The workshops were held in urban, suburban and rural settings during October and November 2011 and attracted 64 members, including 4 via Skype, representing 89% of all Michigan local Leagues. During the workshops, a cross-functional training team of local experts equipped attendees with the tools to effectively utilize today’s technology, including social media and Vote411, to engage voters and expand League visibility. A comprehensive resource packet also supplemented the information at the workshops and provides links and references. After the workshop, attendees expressed commitment to expanding recruitment as a result of being trained to effectively utilize social media. On a larger level, the workshops have fostered trust between the state and local Leagues.

     

    League of Women Voters of the Calumet Area

    The LWV of the Calumet Area (IN) utilized their website to make campaign finance reports for local politicians easily-accessible to the entire community. The inspiration for the project came when LWV-CA Treasurer David Klein attempted to find campaign finance reports for local politicians on the Lake County Election Board’s website to no avail. Following this discovery, the League spearheaded an effort to post whatever reports were available on their website to help voters make more informed choices at the polls.

    This effort has generated discussions in the community and in the local media. Many community organizations have come forward to work with the League after viewing the reports on the League’s website.  The League has enjoyed increased visibility and membership due to this great undertaking. The League has also observed that many local politicians are filing their campaign finance reports in a timelier and more professional manner due to the increased accessibility, making these forms even more helpful to local voters.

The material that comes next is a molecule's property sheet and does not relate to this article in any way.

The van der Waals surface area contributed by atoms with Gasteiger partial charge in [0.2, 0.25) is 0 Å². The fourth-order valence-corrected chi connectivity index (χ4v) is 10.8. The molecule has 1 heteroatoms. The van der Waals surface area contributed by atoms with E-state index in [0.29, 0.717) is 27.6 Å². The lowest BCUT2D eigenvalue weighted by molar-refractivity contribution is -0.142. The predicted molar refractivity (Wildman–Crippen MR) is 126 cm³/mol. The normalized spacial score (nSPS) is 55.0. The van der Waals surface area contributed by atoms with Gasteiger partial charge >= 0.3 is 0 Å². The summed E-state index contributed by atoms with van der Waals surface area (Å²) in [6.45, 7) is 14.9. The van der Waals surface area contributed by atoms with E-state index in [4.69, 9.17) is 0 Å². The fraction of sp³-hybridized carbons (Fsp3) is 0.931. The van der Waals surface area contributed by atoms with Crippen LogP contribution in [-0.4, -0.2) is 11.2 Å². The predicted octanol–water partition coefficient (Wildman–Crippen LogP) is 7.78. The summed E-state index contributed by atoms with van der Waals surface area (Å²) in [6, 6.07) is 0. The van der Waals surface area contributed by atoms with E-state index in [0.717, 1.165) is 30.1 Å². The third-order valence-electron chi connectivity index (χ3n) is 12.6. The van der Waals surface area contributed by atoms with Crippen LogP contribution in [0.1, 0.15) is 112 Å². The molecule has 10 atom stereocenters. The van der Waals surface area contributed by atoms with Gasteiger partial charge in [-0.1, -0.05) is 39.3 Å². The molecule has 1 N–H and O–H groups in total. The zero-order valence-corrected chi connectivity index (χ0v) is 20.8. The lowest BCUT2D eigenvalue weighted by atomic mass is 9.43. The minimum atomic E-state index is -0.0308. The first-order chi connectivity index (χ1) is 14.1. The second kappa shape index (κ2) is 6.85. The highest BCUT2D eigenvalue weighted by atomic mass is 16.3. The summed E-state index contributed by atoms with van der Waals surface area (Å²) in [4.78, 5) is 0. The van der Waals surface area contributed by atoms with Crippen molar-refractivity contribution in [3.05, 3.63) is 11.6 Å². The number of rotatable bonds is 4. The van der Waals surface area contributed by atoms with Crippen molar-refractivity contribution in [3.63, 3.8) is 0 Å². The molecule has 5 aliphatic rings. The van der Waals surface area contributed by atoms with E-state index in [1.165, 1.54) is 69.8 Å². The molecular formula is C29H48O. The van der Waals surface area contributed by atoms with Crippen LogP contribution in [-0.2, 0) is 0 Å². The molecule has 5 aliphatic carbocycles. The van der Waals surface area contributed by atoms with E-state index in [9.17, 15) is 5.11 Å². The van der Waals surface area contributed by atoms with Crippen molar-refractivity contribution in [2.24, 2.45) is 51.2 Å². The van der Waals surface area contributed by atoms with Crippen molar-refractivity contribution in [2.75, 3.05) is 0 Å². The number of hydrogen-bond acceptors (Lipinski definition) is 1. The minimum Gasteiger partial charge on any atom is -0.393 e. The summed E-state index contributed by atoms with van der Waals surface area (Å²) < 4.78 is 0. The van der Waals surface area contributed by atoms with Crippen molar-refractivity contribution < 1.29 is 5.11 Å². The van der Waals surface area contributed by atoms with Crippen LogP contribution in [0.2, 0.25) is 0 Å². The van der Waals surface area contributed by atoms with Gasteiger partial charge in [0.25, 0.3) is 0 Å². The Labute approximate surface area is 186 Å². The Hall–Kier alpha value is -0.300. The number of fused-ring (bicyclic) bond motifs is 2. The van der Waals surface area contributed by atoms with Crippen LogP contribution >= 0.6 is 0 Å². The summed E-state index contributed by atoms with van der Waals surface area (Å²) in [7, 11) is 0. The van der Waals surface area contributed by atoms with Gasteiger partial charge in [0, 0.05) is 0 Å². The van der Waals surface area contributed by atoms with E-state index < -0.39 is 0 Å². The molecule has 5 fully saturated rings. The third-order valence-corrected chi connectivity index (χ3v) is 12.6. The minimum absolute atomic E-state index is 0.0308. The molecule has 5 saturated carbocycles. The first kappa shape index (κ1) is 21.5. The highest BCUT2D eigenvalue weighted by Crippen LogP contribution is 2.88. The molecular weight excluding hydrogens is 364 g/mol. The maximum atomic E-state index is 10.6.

League of Women Voters of Asheville-Buncombe County

    Since May 2011, the LWV of Asheville-Buncombe County (NC) has been utilizing a heightened and more diverse online presence to gain local and national media coverage, increase awareness of the League in the community, and engage younger voters. The League has maintained an up-to-date calendar on their website and used active social media including Twitter and Facebook to reach potential members and voters and promote all upcoming events.

    The Leagues also maintains a guest blog with the local weekly newspaper, which has been dramatically increased League visibility in the community and among allied organizations. Online communication has offered the League a free, easy way to publicize events and reach a much broader, more diverse community audience, including a larger number of new, often younger attendees at their events. Overall, their online engagement efforts have reminded the community, especially the newest generation of voters, that the League is relevant and here to educate and inform voters about important issues.

     

     

    member abstract: 
    Vote here for your favorite High Impact Online Engagement Award!
  • That’s the message high school students are getting from their local League of Women Voters. The Leagues are working in a nationwide push to register students at their “workplace.”